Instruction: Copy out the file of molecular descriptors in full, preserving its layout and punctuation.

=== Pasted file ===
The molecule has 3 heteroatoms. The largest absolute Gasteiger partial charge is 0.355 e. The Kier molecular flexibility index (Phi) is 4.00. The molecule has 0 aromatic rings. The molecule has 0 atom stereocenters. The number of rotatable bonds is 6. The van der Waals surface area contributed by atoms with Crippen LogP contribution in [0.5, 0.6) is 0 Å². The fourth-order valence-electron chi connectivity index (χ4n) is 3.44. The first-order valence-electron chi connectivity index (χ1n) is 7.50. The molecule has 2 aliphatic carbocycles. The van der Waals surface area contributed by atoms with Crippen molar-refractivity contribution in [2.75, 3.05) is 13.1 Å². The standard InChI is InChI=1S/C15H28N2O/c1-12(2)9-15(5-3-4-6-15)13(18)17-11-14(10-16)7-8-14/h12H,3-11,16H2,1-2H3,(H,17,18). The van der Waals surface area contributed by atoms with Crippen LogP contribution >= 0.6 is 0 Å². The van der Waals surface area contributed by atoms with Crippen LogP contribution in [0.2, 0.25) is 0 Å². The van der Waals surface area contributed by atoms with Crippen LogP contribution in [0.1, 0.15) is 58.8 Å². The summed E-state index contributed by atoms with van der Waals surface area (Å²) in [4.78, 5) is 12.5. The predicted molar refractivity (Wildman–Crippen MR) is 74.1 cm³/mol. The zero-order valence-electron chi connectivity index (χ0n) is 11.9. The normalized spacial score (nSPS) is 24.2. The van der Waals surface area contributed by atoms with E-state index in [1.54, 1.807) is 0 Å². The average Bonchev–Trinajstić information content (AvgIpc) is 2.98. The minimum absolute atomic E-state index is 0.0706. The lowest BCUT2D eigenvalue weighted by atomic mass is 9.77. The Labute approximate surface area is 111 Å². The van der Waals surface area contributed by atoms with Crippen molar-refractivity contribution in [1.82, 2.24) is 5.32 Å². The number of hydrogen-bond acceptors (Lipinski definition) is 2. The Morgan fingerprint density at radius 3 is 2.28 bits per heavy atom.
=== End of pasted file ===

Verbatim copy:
The molecule has 3 heteroatoms. The largest absolute Gasteiger partial charge is 0.355 e. The Kier molecular flexibility index (Phi) is 4.00. The molecule has 0 aromatic rings. The molecule has 0 atom stereocenters. The number of rotatable bonds is 6. The van der Waals surface area contributed by atoms with Crippen LogP contribution in [0.5, 0.6) is 0 Å². The fourth-order valence-electron chi connectivity index (χ4n) is 3.44. The first-order valence-electron chi connectivity index (χ1n) is 7.50. The molecule has 2 aliphatic carbocycles. The van der Waals surface area contributed by atoms with Crippen molar-refractivity contribution in [2.75, 3.05) is 13.1 Å². The standard InChI is InChI=1S/C15H28N2O/c1-12(2)9-15(5-3-4-6-15)13(18)17-11-14(10-16)7-8-14/h12H,3-11,16H2,1-2H3,(H,17,18). The van der Waals surface area contributed by atoms with Crippen LogP contribution >= 0.6 is 0 Å². The van der Waals surface area contributed by atoms with Crippen LogP contribution in [0.2, 0.25) is 0 Å². The van der Waals surface area contributed by atoms with Crippen LogP contribution in [0.1, 0.15) is 58.8 Å². The summed E-state index contributed by atoms with van der Waals surface area (Å²) in [4.78, 5) is 12.5. The predicted molar refractivity (Wildman–Crippen MR) is 74.1 cm³/mol. The zero-order valence-electron chi connectivity index (χ0n) is 11.9. The normalized spacial score (nSPS) is 24.2. The van der Waals surface area contributed by atoms with E-state index in [1.54, 1.807) is 0 Å². The average Bonchev–Trinajstić information content (AvgIpc) is 2.98. The minimum absolute atomic E-state index is 0.0706. The lowest BCUT2D eigenvalue weighted by atomic mass is 9.77. The Labute approximate surface area is 111 Å². The van der Waals surface area contributed by atoms with Crippen molar-refractivity contribution in [1.82, 2.24) is 5.32 Å². The number of hydrogen-bond acceptors (Lipinski definition) is 2. The Morgan fingerprint density at radius 3 is 2.28 bits per heavy atom.